It’s one of the most major events you can experience in your lifetime, and one that will most likely have a big impact on your finances.
Not sure how you should financially prepare for your baby? To help you get yourself in the best possible financial situation before your newest family member arrives, we’ve put together a few ideas and resources.
Review your current budget
It’s probably no shock to you that having a child can be expensive – but creating a budget as early as possible will help you prepare for the expenses and might mean there’s one less thing to stress about when you have a crying baby in the house.
Before you factor in the expenses of having a baby, you’ll need work out your current household income, your expenses, your debt and how much you are putting into savings. There are lots of apps and websites that can help you create a budget and track your spending (please see below).
Remember to be honest with yourself when you create your budget! Get out your bank statements, and utility bills and include everything. It’s better to overestimate your spending and be left with extra, than exclude expenses and get a nasty surprise later.
Try working out your regular income and expenses over a year – this way you can include the extra expenses you usually encounter around Christmas time, or when you take holidays.
- How to do a budget – an article by ASIC’s MoneySmart
- TrackMySpend - a free app from ASIC’s MoneySmart that can help you see where your money is going
- How to budget – an article from Money Magazine
Budgeting for a baby and pregnancy
Once you’ve mapped out how much money you have to work with, it’s time to think about the upfront costs of a baby, reducing your debt, and other big expenses you could face (will you need a new car in the near future?).
When it comes to working out how much a baby can cost, you’ll need to factor in doctor and hospital bills, scans and medical tests, maternity clothes, childcare, baby clothes and equipment. Working out the estimated costs of these expenses can be hard, so do your research and ask friends and family who already have children.
If you’re looking for some ways to save money (and waste), consider cloth nappies as opposed to disposable nappies – as a newborn can go through around ten nappies a day! And if you have friends that have already had children, how about giving their outgrown clothes and equipment a second home?
- Check out the range of ‘buying guides’ and reviews by consumer advocacy group, Choice, such as Choosing your baby’s wardrobe and the disposable and cloth nappy buying guide
- Buying for a baby on a budgetBuying for a baby on a budget – an article from online community, Baby Centre
When or if you decide to return to work, review your budget again and factor in costs such as childcare, and your work expenses to make sure it will benefit you financially.
Try to check your spending regularly, identifying any expenses you can live without, and if you are in a position to do so, consider opening a savings account and regularly transferring money into a baby fund. That way you will have a bit of emergency money should unexpected costs come up.
Taking time off and government help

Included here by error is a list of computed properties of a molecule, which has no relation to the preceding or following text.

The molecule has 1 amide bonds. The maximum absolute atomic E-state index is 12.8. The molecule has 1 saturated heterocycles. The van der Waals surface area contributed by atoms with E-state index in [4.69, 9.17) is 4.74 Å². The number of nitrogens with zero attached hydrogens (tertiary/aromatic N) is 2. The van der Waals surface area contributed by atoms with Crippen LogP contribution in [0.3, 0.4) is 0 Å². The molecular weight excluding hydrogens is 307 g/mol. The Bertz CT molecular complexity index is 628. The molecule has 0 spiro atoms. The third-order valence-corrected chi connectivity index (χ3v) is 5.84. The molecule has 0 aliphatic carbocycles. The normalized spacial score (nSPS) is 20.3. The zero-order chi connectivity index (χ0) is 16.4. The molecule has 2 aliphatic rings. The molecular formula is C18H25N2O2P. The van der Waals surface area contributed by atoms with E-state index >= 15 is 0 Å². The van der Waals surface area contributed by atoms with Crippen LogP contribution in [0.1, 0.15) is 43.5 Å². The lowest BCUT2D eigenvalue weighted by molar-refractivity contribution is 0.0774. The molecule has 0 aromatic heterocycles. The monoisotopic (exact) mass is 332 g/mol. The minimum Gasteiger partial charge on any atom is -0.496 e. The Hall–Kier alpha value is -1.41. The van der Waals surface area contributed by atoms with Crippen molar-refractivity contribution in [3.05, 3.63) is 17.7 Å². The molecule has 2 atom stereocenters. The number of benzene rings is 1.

Think about the costs associated with taking time off work, or how you’ll manage your household on one income instead of two.
All employees in Australia are eligible for parental leave. You can take up to 12 months unpaid parental leave, and you must notify your boss at least ten weeks prior to taking the leave.
Depending on your income and assets, you may be eligible for Parental Leave Pay, the Family Tax Benefit, Child Care Benefit, Parenting Payment or Rent Assistance.
- Find more information about parental and maternity leave on the Fair Work website.
- For more information on the benefits you may be eligible for, visit the Department of Human Services website.
Taking time off work to care for your baby can mean you miss out on important super contributions, and this is one of the major causes of the super gap between men and women at retirement age.
When you’re financially able to, consider making additional contributions to your super. It’s relatively easy to do, generally earns more interest than a savings account, and every bit counts! Read this article to see how one Australian woman paid herself with “nappy money”.
In addition, your spouse can make contributions to your super and they might be eligible for the Spouse Contribution Rebate from the government - more information on this is available here.
- Read more about boosting your super on our Super Women page.
Having a baby is a major life event that could change your insurance needs.
If you currently have death cover, total and permanent disability cover, or income protection insurance through Vision Super, (which you probably do), try our Insurance calculator to help you see if you need to update your cover.
In the case of health insurance, if you need to raise your level of cover, do it as early as possible to account for the potential waiting periods. According to the Sydney Morning Herald, you could need health cover “that includes pregnancy at least three months before you start trying to fall pregnant”.
So there you go - plenty to think about, and that’s just the beginning of your exciting journey. You may consider seeking financial advice to help plan for you and your family’s future down the track, and you can find more information on Vision Super’s financial planning services at www.visionsuper.com.au/advice.